If you’re into the weirder side of nature – say, animals that resemble real-life Pokémon – chances are you need more echinda in your life. (If you're impatient, skip to 0:37.)

The rarely seen creature was filmed by freelance journalist and videographer Jane Hammond in the Dryandra Woodland nature reserve located in Western Australia. It took some time for the wary echidna to investigate the camera – but the resulting sniffing is the best thing to happen to our hump day. 

Echidnas are one of only four species of egg-laying mammals (monotremes) still around on our planet, and they belong to the same order as the better-known platypus. Found only in Australia and New Guinea, short-beaked echidnas survive on a diet of tasty ants and termites, while their long-beaked cousins prefer worms and insect larvae. 

Beaked, you say? While hatchlings (called "puggles"!) have an egg tooth for breaking out of the shell, adults like the one you see in the video lack teeth altogether. Instead, they use a hard, skin-covered beak to root around for grub. A sticky tongue helps them lap up quick-moving insects.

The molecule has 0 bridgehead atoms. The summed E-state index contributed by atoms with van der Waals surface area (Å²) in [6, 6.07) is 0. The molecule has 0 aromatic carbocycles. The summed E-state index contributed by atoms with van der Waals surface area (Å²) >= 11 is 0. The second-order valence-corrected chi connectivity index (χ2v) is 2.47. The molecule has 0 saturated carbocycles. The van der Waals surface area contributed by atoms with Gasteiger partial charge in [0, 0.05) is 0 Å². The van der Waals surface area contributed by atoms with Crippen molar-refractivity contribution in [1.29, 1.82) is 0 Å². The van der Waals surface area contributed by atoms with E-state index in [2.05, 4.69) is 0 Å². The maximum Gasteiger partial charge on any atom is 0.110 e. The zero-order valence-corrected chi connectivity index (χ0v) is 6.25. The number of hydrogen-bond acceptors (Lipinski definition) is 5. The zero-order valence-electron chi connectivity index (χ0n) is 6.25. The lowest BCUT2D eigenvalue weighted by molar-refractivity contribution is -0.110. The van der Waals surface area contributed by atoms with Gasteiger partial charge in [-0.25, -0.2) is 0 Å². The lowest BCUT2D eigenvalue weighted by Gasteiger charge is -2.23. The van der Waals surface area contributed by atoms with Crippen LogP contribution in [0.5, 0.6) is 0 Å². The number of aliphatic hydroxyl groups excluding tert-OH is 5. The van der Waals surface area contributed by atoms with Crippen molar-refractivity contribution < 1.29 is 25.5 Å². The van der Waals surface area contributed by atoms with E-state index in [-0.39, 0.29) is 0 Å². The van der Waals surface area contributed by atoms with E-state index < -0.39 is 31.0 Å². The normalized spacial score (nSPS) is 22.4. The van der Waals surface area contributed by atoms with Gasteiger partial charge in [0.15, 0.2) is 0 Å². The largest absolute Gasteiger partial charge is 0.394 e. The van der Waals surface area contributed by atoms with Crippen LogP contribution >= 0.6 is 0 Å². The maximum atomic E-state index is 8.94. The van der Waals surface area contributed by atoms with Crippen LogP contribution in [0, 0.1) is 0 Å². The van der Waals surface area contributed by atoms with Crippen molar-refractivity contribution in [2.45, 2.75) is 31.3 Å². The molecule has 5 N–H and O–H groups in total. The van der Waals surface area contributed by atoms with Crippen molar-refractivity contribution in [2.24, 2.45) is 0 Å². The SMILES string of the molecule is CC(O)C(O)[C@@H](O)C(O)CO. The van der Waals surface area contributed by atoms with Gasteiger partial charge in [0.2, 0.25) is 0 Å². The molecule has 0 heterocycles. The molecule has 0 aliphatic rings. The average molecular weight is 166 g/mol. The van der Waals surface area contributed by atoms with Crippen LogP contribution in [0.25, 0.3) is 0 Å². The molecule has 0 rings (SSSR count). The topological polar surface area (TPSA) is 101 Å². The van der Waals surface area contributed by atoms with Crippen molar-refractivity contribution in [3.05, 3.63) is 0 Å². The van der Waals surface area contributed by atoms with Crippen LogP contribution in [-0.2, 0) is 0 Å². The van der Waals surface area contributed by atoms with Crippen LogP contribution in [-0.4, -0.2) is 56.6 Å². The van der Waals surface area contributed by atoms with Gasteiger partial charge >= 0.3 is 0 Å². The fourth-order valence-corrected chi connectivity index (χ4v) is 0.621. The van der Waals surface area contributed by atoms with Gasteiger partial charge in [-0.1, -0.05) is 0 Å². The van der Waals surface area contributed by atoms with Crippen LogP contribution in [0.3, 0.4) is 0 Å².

Alien! A puggle emerges from its egg highly underdeveloped, and will spend the next 2 to 3 months in its mother's pouch. Image: CSIRO/YouTube
Lots of milk later, the pudgy babies start to develop their spines. Image: Taronga Zoo/YouTube

For obvious reasons, the animals are locally known as "porkies". However, while their protective spines certainly give echidnas a porcupine-esque appearance, they lack barbs and are never thrown from the body. What’s more, echidna spines are connected to tiny muscles, and the structures can actually be used to climb rocks, or for a bit of a boost if the animals find themselves flipped upside-down. To warm up on a cool morning, echidnas can also spread their spines to let in warm rays of sunlight. 

So there you have it: an animal with the eggs of a reptile, the beak of a bird, the pouch of a kangaroo and the spines of a hedgehog. Not weird enough? No problem. Echidnas also have a lifespan that rivals that of an elephant. Just how old these animals can get in the wild remains a mystery, but they've lived to the ripe old age of 58 in zoos. 


Top header image: Jane Hammond/screengrab